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Right now I'm using the following code to get Euler values from the device's gyroscope. Is this how it's supposed to be used? Or is there a better way without using NSTimer?

- (void)viewDidLoad {
    [super viewDidLoad];
    CMMotionManager *motionManger = [[CMMotionManager alloc] init];
    [motionManger startDeviceMotionUpdates];

    NSTimer *timer = [NSTimer scheduledTimerWithTimeInterval:(1/6) target:self selector:@selector(read) userInfo:nil repeats:YES];
}
- (void)read {
    CMAttitude *attitude;
    CMDeviceMotion *motion = motionManger.deviceMotion;
    attitude = motion.attitude;
    int yaw = attitude.yaw; 
}
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Looks Good To ME :) –  Programmer... Dec 21 '12 at 6:32
    
My goal is to continuously monitor the yaw value to determine if the device has rotated 360 degrees along its center. What's the most efficient way to do this? –  thisiscrazy4 Dec 21 '12 at 6:43

2 Answers 2

You Can Use This...

    [motionManager startDeviceMotionUpdatesToQueue:[NSOperationQueue currentQueue] withHandler:^(CMDeviceMotion *motion, NSError *error)
 {
     CMAttitude *attitude;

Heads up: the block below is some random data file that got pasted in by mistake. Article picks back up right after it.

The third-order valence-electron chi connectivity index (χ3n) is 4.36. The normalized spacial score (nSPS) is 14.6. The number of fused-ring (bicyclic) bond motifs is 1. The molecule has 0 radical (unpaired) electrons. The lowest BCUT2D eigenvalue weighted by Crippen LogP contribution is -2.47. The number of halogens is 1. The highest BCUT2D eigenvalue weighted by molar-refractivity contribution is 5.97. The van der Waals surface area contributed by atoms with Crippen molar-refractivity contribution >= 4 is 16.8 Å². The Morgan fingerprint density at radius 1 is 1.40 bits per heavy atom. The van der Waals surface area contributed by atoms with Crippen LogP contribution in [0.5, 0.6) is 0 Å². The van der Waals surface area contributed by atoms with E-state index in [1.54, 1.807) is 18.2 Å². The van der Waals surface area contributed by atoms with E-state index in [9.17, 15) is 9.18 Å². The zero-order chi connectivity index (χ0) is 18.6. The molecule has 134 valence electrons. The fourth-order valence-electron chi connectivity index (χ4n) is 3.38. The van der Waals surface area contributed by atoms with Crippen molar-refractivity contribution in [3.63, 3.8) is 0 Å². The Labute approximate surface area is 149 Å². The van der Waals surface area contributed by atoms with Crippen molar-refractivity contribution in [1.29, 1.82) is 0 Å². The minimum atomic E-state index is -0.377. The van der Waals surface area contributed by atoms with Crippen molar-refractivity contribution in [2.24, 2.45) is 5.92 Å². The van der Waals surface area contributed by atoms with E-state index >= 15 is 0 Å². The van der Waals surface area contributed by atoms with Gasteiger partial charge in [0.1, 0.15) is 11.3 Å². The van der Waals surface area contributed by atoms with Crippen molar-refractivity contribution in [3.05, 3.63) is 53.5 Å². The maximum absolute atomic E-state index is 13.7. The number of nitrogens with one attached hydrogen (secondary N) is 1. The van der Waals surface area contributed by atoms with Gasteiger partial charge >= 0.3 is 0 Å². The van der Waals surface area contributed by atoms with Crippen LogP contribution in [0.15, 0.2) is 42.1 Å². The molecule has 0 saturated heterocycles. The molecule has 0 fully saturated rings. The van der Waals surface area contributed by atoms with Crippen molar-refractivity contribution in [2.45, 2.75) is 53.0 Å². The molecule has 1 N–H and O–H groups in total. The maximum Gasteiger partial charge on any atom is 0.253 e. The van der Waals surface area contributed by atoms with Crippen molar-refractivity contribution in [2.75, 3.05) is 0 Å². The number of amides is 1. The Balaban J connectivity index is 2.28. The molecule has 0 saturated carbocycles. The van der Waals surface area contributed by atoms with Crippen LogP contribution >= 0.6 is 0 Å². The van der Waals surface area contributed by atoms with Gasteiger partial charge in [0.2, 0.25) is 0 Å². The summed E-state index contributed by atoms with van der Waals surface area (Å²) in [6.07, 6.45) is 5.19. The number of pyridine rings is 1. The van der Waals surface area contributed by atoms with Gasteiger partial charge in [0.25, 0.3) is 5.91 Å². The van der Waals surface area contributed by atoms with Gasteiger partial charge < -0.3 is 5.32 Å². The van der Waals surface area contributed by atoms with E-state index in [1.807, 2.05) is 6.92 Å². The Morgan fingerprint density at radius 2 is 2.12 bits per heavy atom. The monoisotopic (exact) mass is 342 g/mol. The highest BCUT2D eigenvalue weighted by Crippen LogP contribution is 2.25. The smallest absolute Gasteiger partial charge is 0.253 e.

attitude = motion.attitude;
     int yaw = attitude.yaw; 
 }];
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Directly to quote the documentation:

Handling Motion Updates at Specified Intervals

To receive motion data at specific intervals, the app calls a “start” method that takes an operation queue (instance of NSOperationQueue) and a block handler of a specific type for processing those updates. The motion data is passed into the block handler. The frequency of updates is determined by the value of an “interval” property.

[...]

Device motion. Set the deviceMotionUpdateInterval property to specify an update interval. Call the or startDeviceMotionUpdatesUsingReferenceFrame:toQueue:withHandler: or startDeviceMotionUpdatesToQueue:withHandler: method, passing in a block of type CMDeviceMotionHandler. With the former method (new in iOS 5.0), you can specify a reference frame to be used for the attitude estimates. Rotation-rate data is passed into the block as CMDeviceMotion objects.

So e.g.

motionManger.deviceMotionUpdateInterval = 1.0/6.0; // not 1/6; 1/6 = 0
[motionManager 
    startDeviceMotionUpdatesToQueue:[NSOperationQueue mainQueue]
    withHandler:
        ^(CMDeviceMotion *motion, NSError *error)
         {
             CMAttitude *attitude;
             attitude = motion.attitude;
             int yaw = attitude.yaw; 
         }];

I've lazily just used the main queue but that still may be a better solution than the NSTimer because it'll give the motion manager an explicit clue about how often you care to be updated.

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